This is a discussion on Odds within the online poker forums, in the Learning Poker section; Odds are not a difficult concept to understand, but some players seem to think, that because they have two chances to improve after the flop, 


#1




Odds
Odds are not a difficult concept to understand, but some players seem to think, that because they have two chances to improve after the flop, the odds should be halved. Unfortunately this is not the case as a couple of examples will show. As everybody and their dog knows, that if you have suited hole cards and two of the same suit show up, the odds of making a flush are 4.22/1 usually rounded to 4/1. The turn doesn't help you and now 9 cards out of 46 can help you, odds of 4.11/1, still 4/1. Another hand and you have an outside straight draw. The odds of making it are 4.875/1 (rounded to 5/1) on the turn and 4.75 on the river. So the chances of improving on the turn and the river are to all purposes identical. Work out others if you wish. Strangely enough, when you hold suited hole cards the odds of one matching card turning up on the flop is 7/2

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#2




Odds and pot odds are simple, but reverse implied odds is a bit complicated in 10s decision. I use for odds factor 2 to turn......Phil Gordon 4/2 rule pressumed no river.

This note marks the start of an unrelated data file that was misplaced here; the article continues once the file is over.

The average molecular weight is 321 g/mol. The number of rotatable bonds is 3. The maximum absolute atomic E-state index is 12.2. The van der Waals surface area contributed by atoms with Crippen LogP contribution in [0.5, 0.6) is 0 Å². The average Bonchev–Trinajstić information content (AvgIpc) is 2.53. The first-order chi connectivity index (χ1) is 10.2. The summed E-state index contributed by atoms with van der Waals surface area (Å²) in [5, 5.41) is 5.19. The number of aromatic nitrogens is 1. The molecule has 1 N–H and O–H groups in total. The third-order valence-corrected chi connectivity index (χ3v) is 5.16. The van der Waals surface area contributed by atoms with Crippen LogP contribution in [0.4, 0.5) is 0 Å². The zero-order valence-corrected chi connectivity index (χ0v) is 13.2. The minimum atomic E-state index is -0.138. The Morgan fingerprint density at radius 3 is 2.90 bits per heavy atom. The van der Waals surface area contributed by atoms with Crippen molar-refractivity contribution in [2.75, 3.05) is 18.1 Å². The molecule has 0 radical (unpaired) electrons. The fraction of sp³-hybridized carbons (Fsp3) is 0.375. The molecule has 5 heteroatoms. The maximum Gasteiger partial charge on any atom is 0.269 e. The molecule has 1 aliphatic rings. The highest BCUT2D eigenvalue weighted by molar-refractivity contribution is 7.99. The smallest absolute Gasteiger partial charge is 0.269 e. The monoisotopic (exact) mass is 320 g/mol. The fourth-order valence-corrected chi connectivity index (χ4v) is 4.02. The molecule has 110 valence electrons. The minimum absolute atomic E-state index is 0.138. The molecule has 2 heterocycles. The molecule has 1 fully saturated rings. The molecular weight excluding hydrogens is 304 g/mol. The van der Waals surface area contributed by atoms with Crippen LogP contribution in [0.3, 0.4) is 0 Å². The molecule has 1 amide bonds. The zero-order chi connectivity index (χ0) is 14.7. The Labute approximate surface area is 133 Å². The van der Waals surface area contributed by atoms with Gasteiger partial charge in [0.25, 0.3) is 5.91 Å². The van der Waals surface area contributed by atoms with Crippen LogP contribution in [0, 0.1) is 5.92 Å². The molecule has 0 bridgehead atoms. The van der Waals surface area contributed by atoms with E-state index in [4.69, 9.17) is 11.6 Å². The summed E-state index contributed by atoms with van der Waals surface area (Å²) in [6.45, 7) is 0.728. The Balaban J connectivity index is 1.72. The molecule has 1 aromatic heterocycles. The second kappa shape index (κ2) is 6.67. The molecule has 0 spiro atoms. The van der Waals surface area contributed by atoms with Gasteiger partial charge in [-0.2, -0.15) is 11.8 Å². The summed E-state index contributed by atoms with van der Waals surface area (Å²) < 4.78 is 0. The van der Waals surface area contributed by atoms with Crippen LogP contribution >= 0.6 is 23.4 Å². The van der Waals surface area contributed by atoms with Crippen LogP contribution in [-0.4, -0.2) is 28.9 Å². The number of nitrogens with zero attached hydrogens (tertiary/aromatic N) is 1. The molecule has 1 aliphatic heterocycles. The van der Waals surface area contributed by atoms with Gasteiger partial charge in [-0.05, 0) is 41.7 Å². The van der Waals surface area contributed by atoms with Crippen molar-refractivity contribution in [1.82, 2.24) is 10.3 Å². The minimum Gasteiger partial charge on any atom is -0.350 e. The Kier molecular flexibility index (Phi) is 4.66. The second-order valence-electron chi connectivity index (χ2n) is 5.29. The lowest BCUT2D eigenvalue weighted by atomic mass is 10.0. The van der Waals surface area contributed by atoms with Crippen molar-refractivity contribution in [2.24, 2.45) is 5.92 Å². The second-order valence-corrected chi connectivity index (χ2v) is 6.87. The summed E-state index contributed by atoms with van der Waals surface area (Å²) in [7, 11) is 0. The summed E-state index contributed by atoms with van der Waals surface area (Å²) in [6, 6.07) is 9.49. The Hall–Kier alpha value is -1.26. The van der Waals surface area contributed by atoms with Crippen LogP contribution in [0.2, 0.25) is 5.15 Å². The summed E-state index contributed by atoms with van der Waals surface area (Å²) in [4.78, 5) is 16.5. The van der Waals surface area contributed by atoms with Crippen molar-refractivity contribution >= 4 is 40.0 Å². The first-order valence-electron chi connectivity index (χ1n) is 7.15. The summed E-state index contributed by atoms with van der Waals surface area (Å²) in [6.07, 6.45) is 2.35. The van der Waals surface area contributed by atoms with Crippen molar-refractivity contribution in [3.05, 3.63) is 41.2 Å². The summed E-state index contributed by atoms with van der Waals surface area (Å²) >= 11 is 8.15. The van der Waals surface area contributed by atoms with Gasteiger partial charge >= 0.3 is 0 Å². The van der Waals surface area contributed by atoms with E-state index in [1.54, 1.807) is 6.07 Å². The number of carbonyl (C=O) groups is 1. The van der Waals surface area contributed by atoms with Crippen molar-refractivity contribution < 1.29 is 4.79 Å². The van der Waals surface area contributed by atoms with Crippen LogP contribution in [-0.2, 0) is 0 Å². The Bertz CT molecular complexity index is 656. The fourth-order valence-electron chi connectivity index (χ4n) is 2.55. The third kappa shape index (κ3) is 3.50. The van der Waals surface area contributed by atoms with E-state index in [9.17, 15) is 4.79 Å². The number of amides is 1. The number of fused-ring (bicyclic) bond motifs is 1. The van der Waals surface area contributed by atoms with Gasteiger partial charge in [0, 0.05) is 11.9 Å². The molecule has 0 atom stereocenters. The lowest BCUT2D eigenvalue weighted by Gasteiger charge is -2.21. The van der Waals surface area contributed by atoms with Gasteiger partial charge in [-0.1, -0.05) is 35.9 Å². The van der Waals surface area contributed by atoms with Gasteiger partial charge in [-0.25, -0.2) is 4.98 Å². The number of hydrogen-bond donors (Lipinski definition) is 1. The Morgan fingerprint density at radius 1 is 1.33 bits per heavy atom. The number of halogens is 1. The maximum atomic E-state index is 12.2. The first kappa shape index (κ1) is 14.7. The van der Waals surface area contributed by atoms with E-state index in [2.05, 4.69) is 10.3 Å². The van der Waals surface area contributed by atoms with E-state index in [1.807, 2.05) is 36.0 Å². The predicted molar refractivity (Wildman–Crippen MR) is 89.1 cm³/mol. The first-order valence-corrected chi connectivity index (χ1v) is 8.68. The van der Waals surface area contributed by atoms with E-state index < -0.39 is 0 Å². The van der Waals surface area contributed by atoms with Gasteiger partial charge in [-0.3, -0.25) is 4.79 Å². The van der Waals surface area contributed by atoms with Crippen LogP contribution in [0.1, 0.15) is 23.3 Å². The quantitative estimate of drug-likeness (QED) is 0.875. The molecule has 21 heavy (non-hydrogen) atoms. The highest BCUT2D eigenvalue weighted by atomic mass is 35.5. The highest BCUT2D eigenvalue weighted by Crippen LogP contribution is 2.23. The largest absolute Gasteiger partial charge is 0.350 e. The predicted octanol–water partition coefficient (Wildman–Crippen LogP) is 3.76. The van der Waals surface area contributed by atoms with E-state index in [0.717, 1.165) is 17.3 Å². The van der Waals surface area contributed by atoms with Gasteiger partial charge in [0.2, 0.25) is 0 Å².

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On the flop = number of flush outs x 4 = (134)x 4 = 36% On the turn = number of flush outs x 2 = (134)x 2 = 18% 
#4




re: Poker & Odds
Not to beat a dead horse but I don't understand the math you are using here. If you are just looking at one card to come then the odds don't change much that is true, however, if you compound the odds of the turn and the river then the result is close the the 36% that the 2 and 4 shorthand gives you.

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On flop, you would only multiply by 4 if you were guaranteed to see the river card. This is when a player is all in and there is no more betting. Since there is no more betting, you can calculate your probability of hitting on the turn or river. If there is a chance of future betting on turntoriver, then you multiply by 2 since you need to calculate the probability of hitting on the turn, then on the river if you miss. So, is there any more betting after flop? Yes: outs x 2. No? Outs x 4. 
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#7




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I think too many people get stuck at looking at a hand being played out one way (though sometimes less than that) and then get lost when the board or opponent doesn't cooperate. 
#8




re: Poker & Odds